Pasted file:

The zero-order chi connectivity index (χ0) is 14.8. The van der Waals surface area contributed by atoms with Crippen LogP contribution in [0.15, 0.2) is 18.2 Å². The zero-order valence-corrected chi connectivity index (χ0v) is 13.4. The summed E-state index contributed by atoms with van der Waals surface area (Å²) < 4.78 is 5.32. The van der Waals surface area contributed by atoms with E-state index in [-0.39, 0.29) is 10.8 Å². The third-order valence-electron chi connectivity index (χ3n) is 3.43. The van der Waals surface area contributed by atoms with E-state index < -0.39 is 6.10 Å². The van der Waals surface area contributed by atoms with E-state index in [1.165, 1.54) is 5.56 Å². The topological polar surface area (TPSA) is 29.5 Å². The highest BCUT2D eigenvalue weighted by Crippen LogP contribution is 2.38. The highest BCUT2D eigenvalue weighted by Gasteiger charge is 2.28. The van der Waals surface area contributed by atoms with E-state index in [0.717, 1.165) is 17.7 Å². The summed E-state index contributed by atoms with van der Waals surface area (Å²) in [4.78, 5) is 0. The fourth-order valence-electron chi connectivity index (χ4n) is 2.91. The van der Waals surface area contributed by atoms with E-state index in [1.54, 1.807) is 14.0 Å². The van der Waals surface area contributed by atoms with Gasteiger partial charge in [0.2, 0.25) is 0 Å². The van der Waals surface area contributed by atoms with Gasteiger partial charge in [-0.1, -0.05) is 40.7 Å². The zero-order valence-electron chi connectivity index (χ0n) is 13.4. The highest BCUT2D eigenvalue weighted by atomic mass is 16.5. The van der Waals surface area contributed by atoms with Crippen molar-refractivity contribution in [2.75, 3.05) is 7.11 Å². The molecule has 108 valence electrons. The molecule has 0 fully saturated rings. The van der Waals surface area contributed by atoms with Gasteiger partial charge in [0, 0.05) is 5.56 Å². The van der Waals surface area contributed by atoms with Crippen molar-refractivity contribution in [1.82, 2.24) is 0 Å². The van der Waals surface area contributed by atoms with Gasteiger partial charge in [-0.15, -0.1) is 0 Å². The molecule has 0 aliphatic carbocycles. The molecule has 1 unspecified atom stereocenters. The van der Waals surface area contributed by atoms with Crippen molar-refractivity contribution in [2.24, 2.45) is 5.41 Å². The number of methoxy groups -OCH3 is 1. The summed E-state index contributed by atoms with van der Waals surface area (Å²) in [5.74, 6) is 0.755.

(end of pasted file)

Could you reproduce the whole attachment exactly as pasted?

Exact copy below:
The zero-order chi connectivity index (χ0) is 14.8. The van der Waals surface area contributed by atoms with Crippen LogP contribution in [0.15, 0.2) is 18.2 Å². The zero-order valence-corrected chi connectivity index (χ0v) is 13.4. The summed E-state index contributed by atoms with van der Waals surface area (Å²) < 4.78 is 5.32. The van der Waals surface area contributed by atoms with E-state index in [-0.39, 0.29) is 10.8 Å². The third-order valence-electron chi connectivity index (χ3n) is 3.43. The van der Waals surface area contributed by atoms with E-state index < -0.39 is 6.10 Å². The van der Waals surface area contributed by atoms with E-state index in [1.165, 1.54) is 5.56 Å². The topological polar surface area (TPSA) is 29.5 Å². The highest BCUT2D eigenvalue weighted by Crippen LogP contribution is 2.38. The highest BCUT2D eigenvalue weighted by Gasteiger charge is 2.28. The van der Waals surface area contributed by atoms with E-state index in [0.717, 1.165) is 17.7 Å². The summed E-state index contributed by atoms with van der Waals surface area (Å²) in [4.78, 5) is 0. The fourth-order valence-electron chi connectivity index (χ4n) is 2.91. The van der Waals surface area contributed by atoms with E-state index in [1.54, 1.807) is 14.0 Å². The van der Waals surface area contributed by atoms with Gasteiger partial charge in [0.2, 0.25) is 0 Å². The van der Waals surface area contributed by atoms with Gasteiger partial charge in [-0.1, -0.05) is 40.7 Å². The zero-order valence-electron chi connectivity index (χ0n) is 13.4. The highest BCUT2D eigenvalue weighted by atomic mass is 16.5. The van der Waals surface area contributed by atoms with Crippen molar-refractivity contribution in [2.75, 3.05) is 7.11 Å². The molecule has 108 valence electrons. The molecule has 0 fully saturated rings. The van der Waals surface area contributed by atoms with Gasteiger partial charge in [0, 0.05) is 5.56 Å². The van der Waals surface area contributed by atoms with Crippen molar-refractivity contribution in [1.82, 2.24) is 0 Å². The van der Waals surface area contributed by atoms with Gasteiger partial charge in [-0.15, -0.1) is 0 Å². The molecule has 0 aliphatic carbocycles. The molecule has 1 unspecified atom stereocenters. The van der Waals surface area contributed by atoms with Crippen molar-refractivity contribution in [2.24, 2.45) is 5.41 Å². The number of methoxy groups -OCH3 is 1. The summed E-state index contributed by atoms with van der Waals surface area (Å²) in [5.74, 6) is 0.755.